For Aaryanna Nijjar (She/They), May is a time where she can’t help but feel with a certain acuteness the complex results of who she is today mixed with the things that have influenced her since childhood.
The graphic designer for T-Mobile’s T-Studios says as a mental health advocate from a military family with Southeast Asian heritage, Asian American Pacific Island Heritage Month, Military Awareness Month and Mental Health Awareness Month converge on her in a way that at times can be too overwhelming to put into words. Which is reason, in part, why she has a tattoo that expresses the paradox of it all on her hands — hands she uses every day to also express herself as an artist.
“It’s my favorite quote,” she explains. “It’s by André Gide. It says, ‘Everything in the world that needs to be said has already been said, but since no one was listening, it must be said again.’ That in itself, it inspires everything I do in life, including art, but advocating for mental health too.”
She continues: “I struggle with my mental health — I really started struggling with it as a teenager, growing up in a military family and feeling very alone. Then you bring my ethnicity into it, and including that into those experiences, it can be very ostracizing. It feels like a displacement all over the place.”
We sat down with Aaryanna to talk about how her heritage, her military family upbringing and the attention to her own mental health has influenced the person and the artist she is, this May and beyond.
You are currently a content creator, but did you always want to work in an artistic field?
Growing up, I always loved being involved with art. I come from a military family, so we moved about every three years so everything was always moving and that’s when I started getting into photography. I really held onto that throughout my entire childhood and then into my adult life as well. Just that feeling of allowing things to stop for a singular moment and breathing within that moment, whether that be through art or photography or sculptures. But I never had a professional or educational background in art: all self-taught. I think that’s the brilliant thing about art, it doesn’t have to be expensive. You don’t have to be in a big role, you can just create and you can feel. It’s an incredible thing. It’s so much more than a job for me.
One thing that always highlighted that intersectionality for me was the question, where are you from? Interestingly enough, during the month of May, getting questions like that is complex.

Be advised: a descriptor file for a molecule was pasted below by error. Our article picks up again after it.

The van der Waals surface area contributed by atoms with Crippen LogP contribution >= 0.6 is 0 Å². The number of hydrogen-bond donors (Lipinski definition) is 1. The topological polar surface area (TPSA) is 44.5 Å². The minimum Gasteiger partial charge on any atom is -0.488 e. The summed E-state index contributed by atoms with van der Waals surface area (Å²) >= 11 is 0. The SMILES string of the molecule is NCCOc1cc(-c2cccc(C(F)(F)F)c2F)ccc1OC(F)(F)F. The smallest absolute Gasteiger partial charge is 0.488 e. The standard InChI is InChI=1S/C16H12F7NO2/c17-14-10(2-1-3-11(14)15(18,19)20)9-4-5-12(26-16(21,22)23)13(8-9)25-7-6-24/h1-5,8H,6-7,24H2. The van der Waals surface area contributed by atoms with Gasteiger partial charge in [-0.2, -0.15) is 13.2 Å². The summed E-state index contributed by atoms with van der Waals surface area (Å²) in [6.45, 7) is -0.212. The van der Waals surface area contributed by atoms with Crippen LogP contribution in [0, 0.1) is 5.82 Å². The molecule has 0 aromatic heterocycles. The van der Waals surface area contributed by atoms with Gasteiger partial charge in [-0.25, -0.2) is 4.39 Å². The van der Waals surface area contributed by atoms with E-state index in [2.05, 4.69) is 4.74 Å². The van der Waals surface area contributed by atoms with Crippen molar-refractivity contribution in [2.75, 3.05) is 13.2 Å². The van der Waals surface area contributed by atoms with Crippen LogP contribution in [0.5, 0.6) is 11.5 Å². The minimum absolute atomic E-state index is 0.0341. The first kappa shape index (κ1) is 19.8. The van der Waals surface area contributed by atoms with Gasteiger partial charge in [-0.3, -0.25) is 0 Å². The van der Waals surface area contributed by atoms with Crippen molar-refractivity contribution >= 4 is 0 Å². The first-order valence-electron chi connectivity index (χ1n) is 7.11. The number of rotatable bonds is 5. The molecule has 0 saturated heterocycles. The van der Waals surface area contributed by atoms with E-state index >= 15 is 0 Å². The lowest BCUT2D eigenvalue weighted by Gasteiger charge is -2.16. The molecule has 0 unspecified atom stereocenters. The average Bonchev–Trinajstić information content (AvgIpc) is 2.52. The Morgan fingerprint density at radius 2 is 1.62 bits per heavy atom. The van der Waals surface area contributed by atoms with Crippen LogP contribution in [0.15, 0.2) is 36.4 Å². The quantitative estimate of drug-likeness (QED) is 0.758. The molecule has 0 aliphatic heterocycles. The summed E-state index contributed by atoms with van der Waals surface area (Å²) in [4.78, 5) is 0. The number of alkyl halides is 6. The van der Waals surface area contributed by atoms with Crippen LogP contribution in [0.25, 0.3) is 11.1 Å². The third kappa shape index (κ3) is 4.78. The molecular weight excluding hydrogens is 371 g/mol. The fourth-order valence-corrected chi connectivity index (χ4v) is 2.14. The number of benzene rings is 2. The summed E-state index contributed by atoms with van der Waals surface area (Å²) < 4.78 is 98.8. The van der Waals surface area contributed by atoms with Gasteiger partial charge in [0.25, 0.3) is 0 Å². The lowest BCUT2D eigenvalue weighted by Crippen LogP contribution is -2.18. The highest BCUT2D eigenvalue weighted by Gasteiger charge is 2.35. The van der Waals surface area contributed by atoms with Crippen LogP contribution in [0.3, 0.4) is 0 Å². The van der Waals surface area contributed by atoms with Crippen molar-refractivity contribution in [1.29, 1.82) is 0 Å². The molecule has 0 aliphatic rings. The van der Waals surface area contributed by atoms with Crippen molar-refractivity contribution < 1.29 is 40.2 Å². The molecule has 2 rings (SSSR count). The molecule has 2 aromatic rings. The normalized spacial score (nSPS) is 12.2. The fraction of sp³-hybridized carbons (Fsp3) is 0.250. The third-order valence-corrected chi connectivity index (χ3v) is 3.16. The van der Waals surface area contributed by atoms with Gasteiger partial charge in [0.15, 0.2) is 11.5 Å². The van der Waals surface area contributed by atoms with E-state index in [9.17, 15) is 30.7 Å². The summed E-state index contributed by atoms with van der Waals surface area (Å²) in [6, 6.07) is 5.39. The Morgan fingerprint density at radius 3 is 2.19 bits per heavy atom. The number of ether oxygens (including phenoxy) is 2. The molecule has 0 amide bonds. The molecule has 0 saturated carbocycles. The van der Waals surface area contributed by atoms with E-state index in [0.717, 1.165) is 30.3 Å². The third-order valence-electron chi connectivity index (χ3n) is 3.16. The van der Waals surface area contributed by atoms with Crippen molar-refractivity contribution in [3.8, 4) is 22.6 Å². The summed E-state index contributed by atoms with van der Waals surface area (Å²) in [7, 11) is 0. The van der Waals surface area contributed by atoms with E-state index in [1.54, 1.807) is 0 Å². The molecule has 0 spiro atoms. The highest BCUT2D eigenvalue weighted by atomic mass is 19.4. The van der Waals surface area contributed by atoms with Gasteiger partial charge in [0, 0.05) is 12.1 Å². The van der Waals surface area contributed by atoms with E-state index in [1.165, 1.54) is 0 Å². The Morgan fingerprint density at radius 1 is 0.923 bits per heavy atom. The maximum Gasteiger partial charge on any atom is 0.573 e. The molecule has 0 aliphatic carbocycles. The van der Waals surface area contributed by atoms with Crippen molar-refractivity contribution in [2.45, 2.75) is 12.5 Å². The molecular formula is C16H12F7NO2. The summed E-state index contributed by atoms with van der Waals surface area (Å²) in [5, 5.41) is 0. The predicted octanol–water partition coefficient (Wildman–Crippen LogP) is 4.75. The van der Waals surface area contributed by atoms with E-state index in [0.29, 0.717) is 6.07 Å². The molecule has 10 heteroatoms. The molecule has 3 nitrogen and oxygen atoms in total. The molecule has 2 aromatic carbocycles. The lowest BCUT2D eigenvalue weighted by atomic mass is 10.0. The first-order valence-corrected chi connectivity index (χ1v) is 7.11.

How has growing up in a military family alongside your cultural identity influenced you as an artist?
Both of my parents were in the military, and that’s where they met. I was born in California and we were stationed in about seven different places. I’ve also lived in Alaska, Oregon, North Carolina, just to name a few. My father is Indian, and he immigrated to the United States when he was about four years old. My mother's Italian, but lived in Boston her entire life. My culture has shaped me in numerous ways, mostly through color. It’s really interesting when you look at Bollywood films, you see tons of colors — in Indian culture we celebrate color. I think that to a core is so beautiful, and I definitely use that as momentum to push my art in different ways.
One thing that always highlighted that intersectionality for me was the question, where are you from? When I started a new school every three years, they were always saying, “Where are you from?” Interestingly enough, during the month of May, getting questions like that is complex. Are they asking me where I was originally stationed with the military, or are they asking because of my complexion? I remember asking my mom, like, “What am I supposed to say when these kids are asking me these things?” It’s a really interesting question for me specifically.
You’re very vocal about mental health wellness and overall awareness. What advice would you have for someone beginning their own journey with self-care?
My thing that I recommend the most for mental health quite genuinely is therapy. I find therapy to be incredible. I’m an advocate for it. And not just traditional therapy because I think there are forms of free therapy. Some people just need to reach out and talk to a friend. I think it’s important not to isolate yourself, and to practice self-care. Oftentimes within society, we picture self-care as bubble baths and face masks, and that’s awesome and that is self-care to a point. But it’s also taking space in other ways. It's important knowing when to set boundaries and when you shouldn't include certain people in your life. For example, my Instagram is where I do a lot of mental health and eco-activism, but I have not posted on social media in about a year. I took a break for my mental health.
What does this month mean for you in terms of celebrating simultaneously all these things: Asian American and Pacific Islander Heritage Month, Mental Health Awareness and Military Appreciation Month?
It’s transformative for sure. It has brought up a lot of conversations that have been challenging, and I’m appreciative of that. May even leading into June and what June represents as well [with it being Pride month], and being included in that, it is a lot of transformation. I have a project just coming out that connects to this. T-Mobile Careers reached out to me and they asked me to do a self-portrait and they gave me full free range on it.
I created a piece where it’s split down the middle. The left side portrays things that were expected of me as an Indian individual growing up, and in an American society. Then on the right side, it shows who I truly am: queer and creative, and maybe a little weird. It's just very interactive and it has sparked a lot of conversations. It's been great to share my background and things of my culture and not only the joys of it, but really what it means to be a woman in my place, to be an individual in my place.